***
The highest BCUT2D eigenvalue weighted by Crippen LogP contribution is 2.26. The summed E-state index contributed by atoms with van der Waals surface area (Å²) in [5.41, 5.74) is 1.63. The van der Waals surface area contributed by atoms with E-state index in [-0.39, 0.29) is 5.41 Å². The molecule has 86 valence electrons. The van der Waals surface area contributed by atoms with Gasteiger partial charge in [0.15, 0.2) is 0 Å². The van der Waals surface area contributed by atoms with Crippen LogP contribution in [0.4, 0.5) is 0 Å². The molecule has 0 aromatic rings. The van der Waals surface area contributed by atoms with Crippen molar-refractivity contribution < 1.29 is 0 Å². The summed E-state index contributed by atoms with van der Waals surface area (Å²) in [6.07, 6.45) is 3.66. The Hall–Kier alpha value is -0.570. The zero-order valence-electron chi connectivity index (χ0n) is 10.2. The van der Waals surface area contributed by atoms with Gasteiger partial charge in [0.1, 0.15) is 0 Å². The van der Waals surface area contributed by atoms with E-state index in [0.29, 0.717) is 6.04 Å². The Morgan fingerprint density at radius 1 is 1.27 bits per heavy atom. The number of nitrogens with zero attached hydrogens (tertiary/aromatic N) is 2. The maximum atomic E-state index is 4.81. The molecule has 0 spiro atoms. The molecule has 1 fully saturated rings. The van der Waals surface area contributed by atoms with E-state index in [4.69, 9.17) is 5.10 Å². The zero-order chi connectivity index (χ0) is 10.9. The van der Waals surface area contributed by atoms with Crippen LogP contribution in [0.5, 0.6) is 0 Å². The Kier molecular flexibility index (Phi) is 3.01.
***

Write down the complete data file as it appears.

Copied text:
The highest BCUT2D eigenvalue weighted by Crippen LogP contribution is 2.26. The summed E-state index contributed by atoms with van der Waals surface area (Å²) in [5.41, 5.74) is 1.63. The van der Waals surface area contributed by atoms with E-state index in [-0.39, 0.29) is 5.41 Å². The molecule has 86 valence electrons. The van der Waals surface area contributed by atoms with Gasteiger partial charge in [0.15, 0.2) is 0 Å². The van der Waals surface area contributed by atoms with Crippen LogP contribution in [0.4, 0.5) is 0 Å². The molecule has 0 aromatic rings. The van der Waals surface area contributed by atoms with Crippen molar-refractivity contribution < 1.29 is 0 Å². The summed E-state index contributed by atoms with van der Waals surface area (Å²) in [6.07, 6.45) is 3.66. The Hall–Kier alpha value is -0.570. The zero-order valence-electron chi connectivity index (χ0n) is 10.2. The van der Waals surface area contributed by atoms with Gasteiger partial charge in [0.1, 0.15) is 0 Å². The van der Waals surface area contributed by atoms with E-state index in [0.29, 0.717) is 6.04 Å². The Morgan fingerprint density at radius 1 is 1.27 bits per heavy atom. The number of nitrogens with zero attached hydrogens (tertiary/aromatic N) is 2. The maximum atomic E-state index is 4.81. The molecule has 0 spiro atoms. The molecule has 1 fully saturated rings. The van der Waals surface area contributed by atoms with E-state index in [4.69, 9.17) is 5.10 Å². The zero-order chi connectivity index (χ0) is 10.9. The van der Waals surface area contributed by atoms with Crippen LogP contribution in [0.5, 0.6) is 0 Å². The Kier molecular flexibility index (Phi) is 3.01.